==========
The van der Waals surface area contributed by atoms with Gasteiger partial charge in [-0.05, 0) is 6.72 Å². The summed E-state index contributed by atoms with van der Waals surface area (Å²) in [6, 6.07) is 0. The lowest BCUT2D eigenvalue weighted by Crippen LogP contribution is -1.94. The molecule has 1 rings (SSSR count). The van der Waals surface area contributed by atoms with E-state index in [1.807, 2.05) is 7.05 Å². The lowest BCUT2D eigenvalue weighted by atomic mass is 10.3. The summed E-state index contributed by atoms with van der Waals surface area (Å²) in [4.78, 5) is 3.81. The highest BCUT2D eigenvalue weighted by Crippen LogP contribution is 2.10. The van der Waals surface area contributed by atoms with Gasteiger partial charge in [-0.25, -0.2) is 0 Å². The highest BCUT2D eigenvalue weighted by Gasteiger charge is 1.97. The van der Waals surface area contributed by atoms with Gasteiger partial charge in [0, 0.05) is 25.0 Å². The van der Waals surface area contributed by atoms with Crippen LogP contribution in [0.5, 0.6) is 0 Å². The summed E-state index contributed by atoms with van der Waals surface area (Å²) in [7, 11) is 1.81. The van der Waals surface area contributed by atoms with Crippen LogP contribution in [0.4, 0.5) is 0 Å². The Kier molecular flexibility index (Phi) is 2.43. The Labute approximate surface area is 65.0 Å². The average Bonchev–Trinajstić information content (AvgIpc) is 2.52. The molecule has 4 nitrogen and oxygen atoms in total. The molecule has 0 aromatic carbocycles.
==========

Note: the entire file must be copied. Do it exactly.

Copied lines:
The van der Waals surface area contributed by atoms with Gasteiger partial charge in [-0.05, 0) is 6.72 Å². The summed E-state index contributed by atoms with van der Waals surface area (Å²) in [6, 6.07) is 0. The lowest BCUT2D eigenvalue weighted by Crippen LogP contribution is -1.94. The molecule has 1 rings (SSSR count). The van der Waals surface area contributed by atoms with E-state index in [1.807, 2.05) is 7.05 Å². The lowest BCUT2D eigenvalue weighted by atomic mass is 10.3. The summed E-state index contributed by atoms with van der Waals surface area (Å²) in [4.78, 5) is 3.81. The highest BCUT2D eigenvalue weighted by Crippen LogP contribution is 2.10. The van der Waals surface area contributed by atoms with Gasteiger partial charge in [-0.25, -0.2) is 0 Å². The highest BCUT2D eigenvalue weighted by Gasteiger charge is 1.97. The van der Waals surface area contributed by atoms with Gasteiger partial charge in [0, 0.05) is 25.0 Å². The van der Waals surface area contributed by atoms with Crippen LogP contribution in [0.5, 0.6) is 0 Å². The summed E-state index contributed by atoms with van der Waals surface area (Å²) in [7, 11) is 1.81. The van der Waals surface area contributed by atoms with Crippen LogP contribution in [0.4, 0.5) is 0 Å². The Kier molecular flexibility index (Phi) is 2.43. The Labute approximate surface area is 65.0 Å². The average Bonchev–Trinajstić information content (AvgIpc) is 2.52. The molecule has 4 nitrogen and oxygen atoms in total. The molecule has 0 aromatic carbocycles.